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I. There are no counsels of perfection given in Scripture. This is evident from the nature of those commands which devolve on all men. We are required “ to love God with all our heart, “and with all our soul, and with all our

strength, and with all our mind; and our

neighbour as ourselves.” (Luke, x. 27.). These commands are of so great extent, that we cannot imagine how any thing can be acceptable to God, which does not fall within them; for, if there be a degree of pleasing God, to which we do not study to attain, then we do not love him so entirely as this command obliges us, and therefore we commit sin. To avoid this consequence, Roman Catholic writers have asserted, that we are only bound to value God above all things, but not to have a love of such a vast extent for him. This assertion, however, needs no refutation.

Further, we are said " to be bought with a price,” and are, therefore, required “to glorify “ God in our bodies, and in our spirits, which

are his.” (1 Cor. vi. 20.) This and similar commands are of universal obligation, and include every good act; for, if we are Christ's property, then we ought to apply ourselves to every

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a Hence, if a man can exceed this command, he must love God beyond his strength, that is, he can love him more than

• This is asserted by Bellarmine, ( de Monac. 1. 2. c. 6. p. 360, c.)

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thing in which his honour, or the honour of his religion are concerned.

In support of this doctrine, however, the folJowing texts are adduced: 1. When the young man who inquired what he should do that he might have eternal life, told our Saviour that he had kept the commandments from his youth, and further asked, what lack I yet ? our Lord replied, “ If thou wilt be perfect, go, sell that thou hast, " and give to the poor, and thou shalt have trea

sure in heaven, and come and follow me.” (Matt. xix. 21.) On this text, it may be observed, 1. the word perfect means, fully instructed in order to that which he pretended, which was eternal life. 2. Treasure in heaven is another phrase for eternal life, opposed to the riches he was to lose on earth, and which were to be thus compensated. And this is evident from our Lord's observation, on the difficulty of a rich man's entering the kingdom of heaven, of which the young man was an instance, by refusing to sell his property. 3. Hence, it is plain that this is no counsel, but a positive command given to that particular person on this occasion.a 4. In applying this command to others, a distinction should be observed between those things that equally bind all mankind, and those whose obligation arises only from particular circumstances. Thus, in cases of a famine, or persecution, it might devolve on some as a necessary duty to sell all, in order to the relief of others; so in ordinary cases, such an act would rather be a tempting of providence, than a trusting to it, for then a man should part with those means of subsistence, which God has provided for him, without any pressing occasion."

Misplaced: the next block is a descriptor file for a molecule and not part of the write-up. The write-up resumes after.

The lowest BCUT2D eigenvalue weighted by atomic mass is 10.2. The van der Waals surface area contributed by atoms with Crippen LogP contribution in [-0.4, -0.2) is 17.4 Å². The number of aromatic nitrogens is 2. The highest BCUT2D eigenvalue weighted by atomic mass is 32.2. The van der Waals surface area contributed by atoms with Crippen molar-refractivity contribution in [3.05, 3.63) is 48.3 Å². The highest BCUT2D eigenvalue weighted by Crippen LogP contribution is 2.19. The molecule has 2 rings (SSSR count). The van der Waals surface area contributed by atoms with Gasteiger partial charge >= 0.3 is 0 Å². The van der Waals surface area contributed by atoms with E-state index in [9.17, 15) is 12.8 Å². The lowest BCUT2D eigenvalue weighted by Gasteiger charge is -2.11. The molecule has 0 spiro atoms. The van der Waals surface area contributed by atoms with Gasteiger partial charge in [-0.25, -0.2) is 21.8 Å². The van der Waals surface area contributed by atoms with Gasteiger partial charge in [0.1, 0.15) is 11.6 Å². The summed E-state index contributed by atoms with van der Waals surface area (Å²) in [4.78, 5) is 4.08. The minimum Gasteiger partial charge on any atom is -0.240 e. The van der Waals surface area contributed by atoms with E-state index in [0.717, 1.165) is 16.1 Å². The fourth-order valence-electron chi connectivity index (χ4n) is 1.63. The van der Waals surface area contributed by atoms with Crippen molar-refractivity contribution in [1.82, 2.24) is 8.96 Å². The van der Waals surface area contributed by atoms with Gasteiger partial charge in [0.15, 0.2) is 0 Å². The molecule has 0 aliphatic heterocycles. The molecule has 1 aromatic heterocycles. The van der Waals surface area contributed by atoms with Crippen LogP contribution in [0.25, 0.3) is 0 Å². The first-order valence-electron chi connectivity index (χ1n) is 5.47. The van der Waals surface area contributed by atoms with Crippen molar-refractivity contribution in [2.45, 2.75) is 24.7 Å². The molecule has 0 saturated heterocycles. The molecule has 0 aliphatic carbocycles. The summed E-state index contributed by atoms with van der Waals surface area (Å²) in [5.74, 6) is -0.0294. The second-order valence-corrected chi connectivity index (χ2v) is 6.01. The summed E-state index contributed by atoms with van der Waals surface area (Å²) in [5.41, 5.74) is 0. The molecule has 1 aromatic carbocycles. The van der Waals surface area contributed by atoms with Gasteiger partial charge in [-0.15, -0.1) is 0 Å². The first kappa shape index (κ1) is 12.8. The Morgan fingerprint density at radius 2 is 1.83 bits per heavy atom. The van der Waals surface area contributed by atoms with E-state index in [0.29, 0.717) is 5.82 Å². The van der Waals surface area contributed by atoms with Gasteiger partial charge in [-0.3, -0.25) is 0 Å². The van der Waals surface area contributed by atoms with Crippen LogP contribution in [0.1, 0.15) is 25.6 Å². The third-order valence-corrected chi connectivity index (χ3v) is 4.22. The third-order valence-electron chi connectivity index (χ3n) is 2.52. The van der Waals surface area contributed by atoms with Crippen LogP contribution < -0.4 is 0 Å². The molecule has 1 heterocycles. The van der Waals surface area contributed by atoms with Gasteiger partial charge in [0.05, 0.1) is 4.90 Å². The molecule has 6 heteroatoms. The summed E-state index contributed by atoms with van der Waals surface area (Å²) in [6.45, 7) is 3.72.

* In this sense it is constantly used. Thus, in 1 Cor. ii. 6. “We speak wisdom among those that are perfect," that is, fully instructed in the faith.–See Whitby's Com. on Matt. xix. 21. This is further evident from the young man's question, “ what lack I yet?”– What lack I still in order to obtain my object.

• See Def. of Cath. Faith, contained in K. James's Book, by Pierre Du Moulin, p. 288. Lond. 1610.